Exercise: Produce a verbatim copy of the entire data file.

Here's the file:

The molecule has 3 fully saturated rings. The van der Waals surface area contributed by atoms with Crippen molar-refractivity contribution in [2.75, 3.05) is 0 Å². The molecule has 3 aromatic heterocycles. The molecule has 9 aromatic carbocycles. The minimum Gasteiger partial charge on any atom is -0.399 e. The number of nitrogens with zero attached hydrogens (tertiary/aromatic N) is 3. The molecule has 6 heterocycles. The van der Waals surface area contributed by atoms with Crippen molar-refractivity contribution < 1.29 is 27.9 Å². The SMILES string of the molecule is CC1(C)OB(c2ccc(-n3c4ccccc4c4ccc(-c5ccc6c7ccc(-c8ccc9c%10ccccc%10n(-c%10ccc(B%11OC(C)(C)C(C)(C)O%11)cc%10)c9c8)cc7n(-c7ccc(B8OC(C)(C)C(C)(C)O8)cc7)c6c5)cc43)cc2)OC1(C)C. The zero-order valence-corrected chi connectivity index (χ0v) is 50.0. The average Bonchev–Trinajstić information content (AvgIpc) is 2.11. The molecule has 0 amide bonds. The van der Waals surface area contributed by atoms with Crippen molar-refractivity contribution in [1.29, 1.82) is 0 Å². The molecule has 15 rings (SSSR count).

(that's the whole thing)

The molecule has 3 fully saturated rings. The van der Waals surface area contributed by atoms with Crippen molar-refractivity contribution in [2.75, 3.05) is 0 Å². The molecule has 3 aromatic heterocycles. The molecule has 9 aromatic carbocycles. The minimum Gasteiger partial charge on any atom is -0.399 e. The number of nitrogens with zero attached hydrogens (tertiary/aromatic N) is 3. The molecule has 6 heterocycles. The van der Waals surface area contributed by atoms with Crippen molar-refractivity contribution < 1.29 is 27.9 Å². The SMILES string of the molecule is CC1(C)OB(c2ccc(-n3c4ccccc4c4ccc(-c5ccc6c7ccc(-c8ccc9c%10ccccc%10n(-c%10ccc(B%11OC(C)(C)C(C)(C)O%11)cc%10)c9c8)cc7n(-c7ccc(B8OC(C)(C)C(C)(C)O8)cc7)c6c5)cc43)cc2)OC1(C)C. The zero-order valence-corrected chi connectivity index (χ0v) is 50.0. The average Bonchev–Trinajstić information content (AvgIpc) is 2.11. The molecule has 0 amide bonds. The van der Waals surface area contributed by atoms with Crippen molar-refractivity contribution in [1.29, 1.82) is 0 Å². The molecule has 15 rings (SSSR count).